The school's long-awaited administration offices were included in the school's master plan but were put off in favor of constructing dormitories and other student facilities. The school's board of directors is self-funding the $796,166 project through its investment fund and a 15-year loan from Wells Fargo.
"When we did the various phases of our school project, we made the administration building our last priority," said Betty Ojaye, the school's executive director. "We as administration, we are the head of the school. You, the students, are the heart. This building will centralize all of us.
Ojaye brought out water she gathered near Silverton earlier in the week to bless the site before breaking ground.
"I thought it would be very appropriate to bless the site with this water," she said. "They say that water is the life giver. It is pure. We want to make this symbolic of that. Water is humble. As leaders, we should always remember to be humble."
Construction of an administration building was ranked lower on the school's list of priorities, but the time has now come when it can no longer be put off, said Jennifer Laughter, board vice president.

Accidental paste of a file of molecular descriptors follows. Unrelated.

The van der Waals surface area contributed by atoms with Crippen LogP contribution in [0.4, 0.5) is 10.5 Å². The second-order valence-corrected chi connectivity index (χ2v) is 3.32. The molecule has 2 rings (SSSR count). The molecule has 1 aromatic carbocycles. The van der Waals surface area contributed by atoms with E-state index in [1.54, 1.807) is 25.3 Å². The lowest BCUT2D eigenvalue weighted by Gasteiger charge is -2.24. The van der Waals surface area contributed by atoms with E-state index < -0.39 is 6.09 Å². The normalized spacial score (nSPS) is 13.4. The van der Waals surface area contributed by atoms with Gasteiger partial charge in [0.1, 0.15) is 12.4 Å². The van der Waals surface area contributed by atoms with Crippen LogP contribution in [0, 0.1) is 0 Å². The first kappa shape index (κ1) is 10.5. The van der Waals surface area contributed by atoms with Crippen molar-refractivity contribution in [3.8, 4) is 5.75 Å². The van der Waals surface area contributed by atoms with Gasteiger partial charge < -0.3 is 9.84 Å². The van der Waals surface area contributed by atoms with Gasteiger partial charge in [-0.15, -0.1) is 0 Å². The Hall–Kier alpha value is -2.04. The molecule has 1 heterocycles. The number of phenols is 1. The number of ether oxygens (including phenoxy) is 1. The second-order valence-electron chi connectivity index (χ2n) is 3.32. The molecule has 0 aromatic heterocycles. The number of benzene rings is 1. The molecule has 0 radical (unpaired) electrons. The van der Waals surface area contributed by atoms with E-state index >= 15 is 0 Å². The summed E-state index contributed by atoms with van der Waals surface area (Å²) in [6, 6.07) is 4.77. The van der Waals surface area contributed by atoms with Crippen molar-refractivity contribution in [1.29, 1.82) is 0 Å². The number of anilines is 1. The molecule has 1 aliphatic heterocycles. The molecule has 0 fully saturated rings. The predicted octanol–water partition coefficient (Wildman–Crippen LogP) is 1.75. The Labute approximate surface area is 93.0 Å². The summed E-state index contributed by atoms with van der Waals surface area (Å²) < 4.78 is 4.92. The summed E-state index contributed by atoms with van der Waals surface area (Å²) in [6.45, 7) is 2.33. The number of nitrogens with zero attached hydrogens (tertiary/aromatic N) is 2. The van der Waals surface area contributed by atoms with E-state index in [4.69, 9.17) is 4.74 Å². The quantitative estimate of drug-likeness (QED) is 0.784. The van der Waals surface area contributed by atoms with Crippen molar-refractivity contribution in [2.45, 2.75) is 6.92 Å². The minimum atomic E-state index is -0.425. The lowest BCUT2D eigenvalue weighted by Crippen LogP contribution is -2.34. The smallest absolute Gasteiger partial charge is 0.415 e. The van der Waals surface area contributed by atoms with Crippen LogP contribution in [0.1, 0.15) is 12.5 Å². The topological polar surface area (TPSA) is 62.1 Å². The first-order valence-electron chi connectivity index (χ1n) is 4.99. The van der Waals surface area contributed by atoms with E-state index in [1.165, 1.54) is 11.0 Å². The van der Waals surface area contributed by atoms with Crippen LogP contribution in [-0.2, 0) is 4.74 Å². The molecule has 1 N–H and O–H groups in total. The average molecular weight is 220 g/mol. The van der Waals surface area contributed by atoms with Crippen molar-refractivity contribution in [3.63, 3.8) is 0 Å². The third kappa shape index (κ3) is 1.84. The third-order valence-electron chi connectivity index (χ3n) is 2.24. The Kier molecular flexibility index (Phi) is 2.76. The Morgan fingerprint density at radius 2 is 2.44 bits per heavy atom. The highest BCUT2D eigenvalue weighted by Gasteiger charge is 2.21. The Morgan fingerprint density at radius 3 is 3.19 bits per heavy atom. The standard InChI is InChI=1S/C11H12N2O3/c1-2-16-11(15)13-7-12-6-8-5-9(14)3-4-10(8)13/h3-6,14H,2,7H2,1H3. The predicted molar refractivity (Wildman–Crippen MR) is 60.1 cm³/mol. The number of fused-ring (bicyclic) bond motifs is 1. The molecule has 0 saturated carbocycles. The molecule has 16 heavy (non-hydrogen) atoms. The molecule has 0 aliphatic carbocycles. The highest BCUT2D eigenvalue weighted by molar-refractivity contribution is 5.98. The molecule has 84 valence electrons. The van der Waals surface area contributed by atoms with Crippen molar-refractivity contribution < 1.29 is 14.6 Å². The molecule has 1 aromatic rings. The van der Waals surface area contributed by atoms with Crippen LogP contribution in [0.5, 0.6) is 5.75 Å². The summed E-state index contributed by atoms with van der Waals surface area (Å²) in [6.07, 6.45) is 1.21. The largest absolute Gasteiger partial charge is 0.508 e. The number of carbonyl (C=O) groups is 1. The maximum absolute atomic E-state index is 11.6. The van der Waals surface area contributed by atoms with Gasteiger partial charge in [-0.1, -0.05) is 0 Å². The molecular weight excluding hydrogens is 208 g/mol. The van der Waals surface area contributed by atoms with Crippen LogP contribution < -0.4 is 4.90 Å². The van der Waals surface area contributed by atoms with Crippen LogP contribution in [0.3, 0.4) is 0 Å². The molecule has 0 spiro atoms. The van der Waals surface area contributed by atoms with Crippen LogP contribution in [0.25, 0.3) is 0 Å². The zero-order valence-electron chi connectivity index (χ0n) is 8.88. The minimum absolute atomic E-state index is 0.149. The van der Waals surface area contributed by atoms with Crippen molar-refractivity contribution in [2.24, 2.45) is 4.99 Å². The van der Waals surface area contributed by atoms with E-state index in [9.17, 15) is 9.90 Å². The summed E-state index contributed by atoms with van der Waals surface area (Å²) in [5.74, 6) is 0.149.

"There's the new facilities," said Laughter, pointing toward the dormitories, gym and other parts on the central cluster on the main campus. "Those were more of our priorities."
The administration's current offices are housed in space originally set aside for classroom space and for other academic offices, Ojaye said.
"We need the administration building as the center point of our school," Laughter said. "We, as a board, look at the leadership of Ms. Ojaye. We look forward to this new facility, but we're still looking for funds for other projects, like the (planned) fine arts building."
The vision for the school began in 1991 as a college preparatory school for Navajo students, Ojaye said.
Around 1993, the Navajo Nation purchased the 83-acre campus and existing buildings from the United Methodist Church for about $575,000, she said.
"Then we developed our campus master plan," Ojaye said.
The plan's four phases called for new dormitories, renovating the old dormitories into classrooms, a new gymnasium and student center and the administration building and fine arts center, she said.
"The fine arts center will cost about $4 million to build," Ojaye said. "It's already been designed, and it's ready to go."
In total, the master plan's projects carry an estimated cost of $43 million, she said.
But the tough economy could make carrying out the last part of the master plan more difficult.
"Funding for construction projects is getting harder to come by," Ojaye said. "We just need to find the funds."
Greg Yee can be reached at firstname.lastname@example.org; 505-564-4606. Follow him on Twitter @GYeeDT